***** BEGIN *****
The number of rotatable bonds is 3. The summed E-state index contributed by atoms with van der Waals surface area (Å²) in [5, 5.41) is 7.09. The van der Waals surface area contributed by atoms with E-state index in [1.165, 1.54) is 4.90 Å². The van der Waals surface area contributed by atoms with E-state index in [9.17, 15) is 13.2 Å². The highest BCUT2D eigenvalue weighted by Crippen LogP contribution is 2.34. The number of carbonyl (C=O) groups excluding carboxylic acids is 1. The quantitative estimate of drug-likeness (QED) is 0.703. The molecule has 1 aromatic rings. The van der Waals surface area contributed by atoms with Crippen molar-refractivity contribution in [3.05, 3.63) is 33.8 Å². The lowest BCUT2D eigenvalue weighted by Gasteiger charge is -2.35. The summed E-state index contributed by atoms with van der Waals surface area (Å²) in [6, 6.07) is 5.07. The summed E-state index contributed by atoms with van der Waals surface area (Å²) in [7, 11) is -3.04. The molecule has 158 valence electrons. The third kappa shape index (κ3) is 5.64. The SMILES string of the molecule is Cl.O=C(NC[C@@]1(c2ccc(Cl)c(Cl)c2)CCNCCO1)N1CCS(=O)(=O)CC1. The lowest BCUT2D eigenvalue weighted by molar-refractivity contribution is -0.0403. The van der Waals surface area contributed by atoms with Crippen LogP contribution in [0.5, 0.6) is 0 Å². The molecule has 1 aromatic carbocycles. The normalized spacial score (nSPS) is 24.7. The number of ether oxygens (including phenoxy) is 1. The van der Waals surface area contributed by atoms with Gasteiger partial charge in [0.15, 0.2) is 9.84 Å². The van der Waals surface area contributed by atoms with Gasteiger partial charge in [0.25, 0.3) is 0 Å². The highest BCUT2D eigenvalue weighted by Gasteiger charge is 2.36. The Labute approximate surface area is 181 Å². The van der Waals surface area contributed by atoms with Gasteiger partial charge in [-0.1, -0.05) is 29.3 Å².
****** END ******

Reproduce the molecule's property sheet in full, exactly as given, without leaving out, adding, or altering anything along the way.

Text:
The number of rotatable bonds is 3. The summed E-state index contributed by atoms with van der Waals surface area (Å²) in [5, 5.41) is 7.09. The van der Waals surface area contributed by atoms with E-state index in [1.165, 1.54) is 4.90 Å². The van der Waals surface area contributed by atoms with E-state index in [9.17, 15) is 13.2 Å². The highest BCUT2D eigenvalue weighted by Crippen LogP contribution is 2.34. The number of carbonyl (C=O) groups excluding carboxylic acids is 1. The quantitative estimate of drug-likeness (QED) is 0.703. The molecule has 1 aromatic rings. The van der Waals surface area contributed by atoms with Crippen molar-refractivity contribution in [3.05, 3.63) is 33.8 Å². The lowest BCUT2D eigenvalue weighted by Gasteiger charge is -2.35. The summed E-state index contributed by atoms with van der Waals surface area (Å²) in [6, 6.07) is 5.07. The summed E-state index contributed by atoms with van der Waals surface area (Å²) in [7, 11) is -3.04. The molecule has 158 valence electrons. The third kappa shape index (κ3) is 5.64. The SMILES string of the molecule is Cl.O=C(NC[C@@]1(c2ccc(Cl)c(Cl)c2)CCNCCO1)N1CCS(=O)(=O)CC1. The lowest BCUT2D eigenvalue weighted by molar-refractivity contribution is -0.0403. The van der Waals surface area contributed by atoms with Crippen LogP contribution in [0.5, 0.6) is 0 Å². The molecule has 1 aromatic carbocycles. The normalized spacial score (nSPS) is 24.7. The number of ether oxygens (including phenoxy) is 1. The van der Waals surface area contributed by atoms with Gasteiger partial charge in [0.15, 0.2) is 9.84 Å². The van der Waals surface area contributed by atoms with Gasteiger partial charge in [0.25, 0.3) is 0 Å². The highest BCUT2D eigenvalue weighted by Gasteiger charge is 2.36. The Labute approximate surface area is 181 Å². The van der Waals surface area contributed by atoms with Gasteiger partial charge in [-0.1, -0.05) is 29.3 Å².